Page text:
many workers, seniors and the unemployed were not covered. Political pressure at both the
national and state level began to build for some form of universal coverage. But it was not until
1965 that major legislation was enacted. With the passage of Titles XVIII (Medicare) and IXX
(Medicaid), the federal government, almost overnight, assured comprehensive health coverage to
20 percent of the population.
• Growth of Health Maintenance Organizations (HMOs) in California. By 1970 with the
expansion of coverage, demand increased rapidly, outstripping supply, resulting in costs increasing
at a rate faster than the cost of living. Many policy makers believed that costs would not be
contained unless utilization incentives were altered. Prepaid health programs (also referred to as
HMOs) were viewed as the best answer to utilization and the cost problem. Accordingly,
decreased utilization of health services became the economic driver.
• President Nixon Proposal. In 1971 President Nixon proposed universal coverage through a mix
of public and private programs.
• Promotion of HMOs in California. In 1971, the California State Legislature enacted the first of
what was to be a series of Medi-Cal reforms. The centerpiece of the 1971 Act was to encourage
enrollment in prepaid health programs by creating impediments to fee-for-service utilization
(reduced reimbursement, prior authorization, visit limitations). The Department of Health moved
rapidly to sign contracts with prepaid health programs in order to enroll Medi-Cal recipients.
However, the centerpiece of the 1971 Reform, “prepaid health care,” became a statewide scandal:
necessary care was denied to recipients, physician services were sometimes non-existent, patients
were enrolled in pre-paid programs under false pretenses and Medi-Cal dollars were
• Reforming the reform. The Legislature moved rapidly to “clean up the mess” that had occurred
with the implementation of the 1971 Act: Contracts were terminated, fraud violations were
referred to district attorneys, standards were introduced by the Department of Health. Most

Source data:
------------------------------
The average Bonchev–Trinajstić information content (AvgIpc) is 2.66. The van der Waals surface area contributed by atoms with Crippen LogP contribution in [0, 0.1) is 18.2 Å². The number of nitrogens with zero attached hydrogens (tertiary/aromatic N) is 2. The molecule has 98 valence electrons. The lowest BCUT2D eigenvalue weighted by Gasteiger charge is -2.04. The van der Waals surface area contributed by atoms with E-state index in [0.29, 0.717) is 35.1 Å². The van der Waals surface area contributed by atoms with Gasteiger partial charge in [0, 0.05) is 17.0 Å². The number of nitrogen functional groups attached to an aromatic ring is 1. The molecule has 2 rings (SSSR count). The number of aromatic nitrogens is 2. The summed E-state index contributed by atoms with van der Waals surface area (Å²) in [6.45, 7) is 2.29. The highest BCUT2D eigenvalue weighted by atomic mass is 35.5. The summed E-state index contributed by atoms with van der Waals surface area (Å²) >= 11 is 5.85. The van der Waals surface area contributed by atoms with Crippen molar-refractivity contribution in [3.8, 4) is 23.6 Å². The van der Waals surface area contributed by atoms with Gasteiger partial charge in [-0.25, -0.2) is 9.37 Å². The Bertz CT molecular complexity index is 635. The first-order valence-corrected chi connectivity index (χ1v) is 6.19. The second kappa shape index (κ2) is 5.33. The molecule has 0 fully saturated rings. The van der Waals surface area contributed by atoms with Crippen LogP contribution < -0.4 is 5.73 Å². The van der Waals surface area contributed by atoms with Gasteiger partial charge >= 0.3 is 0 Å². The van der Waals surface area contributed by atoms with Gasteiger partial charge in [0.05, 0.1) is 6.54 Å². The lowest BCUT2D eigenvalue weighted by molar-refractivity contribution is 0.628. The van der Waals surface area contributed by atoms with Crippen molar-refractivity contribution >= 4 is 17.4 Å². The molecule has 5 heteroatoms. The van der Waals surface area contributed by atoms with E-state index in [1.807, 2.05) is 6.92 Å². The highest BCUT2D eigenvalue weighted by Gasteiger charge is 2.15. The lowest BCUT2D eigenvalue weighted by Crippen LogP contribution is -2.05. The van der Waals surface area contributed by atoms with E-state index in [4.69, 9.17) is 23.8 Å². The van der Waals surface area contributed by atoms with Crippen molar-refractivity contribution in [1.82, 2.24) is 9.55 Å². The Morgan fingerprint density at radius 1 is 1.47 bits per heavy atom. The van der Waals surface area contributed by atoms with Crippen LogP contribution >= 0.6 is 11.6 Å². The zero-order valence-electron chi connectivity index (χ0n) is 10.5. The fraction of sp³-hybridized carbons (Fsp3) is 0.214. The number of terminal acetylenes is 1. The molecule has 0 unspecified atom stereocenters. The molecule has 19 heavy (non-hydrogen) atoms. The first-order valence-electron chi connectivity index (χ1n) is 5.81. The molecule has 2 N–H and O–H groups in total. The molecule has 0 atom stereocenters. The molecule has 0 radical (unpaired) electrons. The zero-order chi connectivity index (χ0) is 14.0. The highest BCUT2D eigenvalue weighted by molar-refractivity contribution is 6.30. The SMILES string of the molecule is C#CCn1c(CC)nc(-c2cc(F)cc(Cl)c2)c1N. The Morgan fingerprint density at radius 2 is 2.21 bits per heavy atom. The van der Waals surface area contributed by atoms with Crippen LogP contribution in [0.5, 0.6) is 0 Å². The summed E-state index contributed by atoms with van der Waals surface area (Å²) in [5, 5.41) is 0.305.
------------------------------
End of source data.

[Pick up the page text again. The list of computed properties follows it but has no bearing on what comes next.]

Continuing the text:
important, the Knox-Keene Act was enacted in 1976 establishing a regulatory framework for
licensing and regulating prepaid health plans (HMOs).
• Consolidation and for-profit status. Initially most HMOs were nonprofit entities. For example,
by 1980 twelve plans had been licensed by the Department of Corporations under the Knox-Keene
Act. Ten of the original twelve plans were nonprofit. Today five health plans control more than
90% of the market and only two major plans are nonprofit entities.
• President Clinton Proposal. In the 1980s and 1990s, as managed care and insurance companies
gained increasing power in the marketplace and insurance premiums continued to rise, more
Americans found themselves without health insurance. In the early 1990s, President William J.
Clinton unsuccessfully pushed for a federal universal coverage plan.
• CMA Sponsors Health Coverage Proposals. CMA-sponsored Proposition 166 which was ahead
in the polls in the weeks leading up to the November 1992 election. However, the insurance
industry and others launched a late and well-funded media blitz that killed the initiative. In
October 2003, then-Governor Gray Davis signed the CMA-co-sponsored Health Insurance Act
(SB 2), a bill that would have required medium and large companies to provide health coverage to
employees. Unfortunately, the following year, a referendum repealed SB 2.
California Medical Association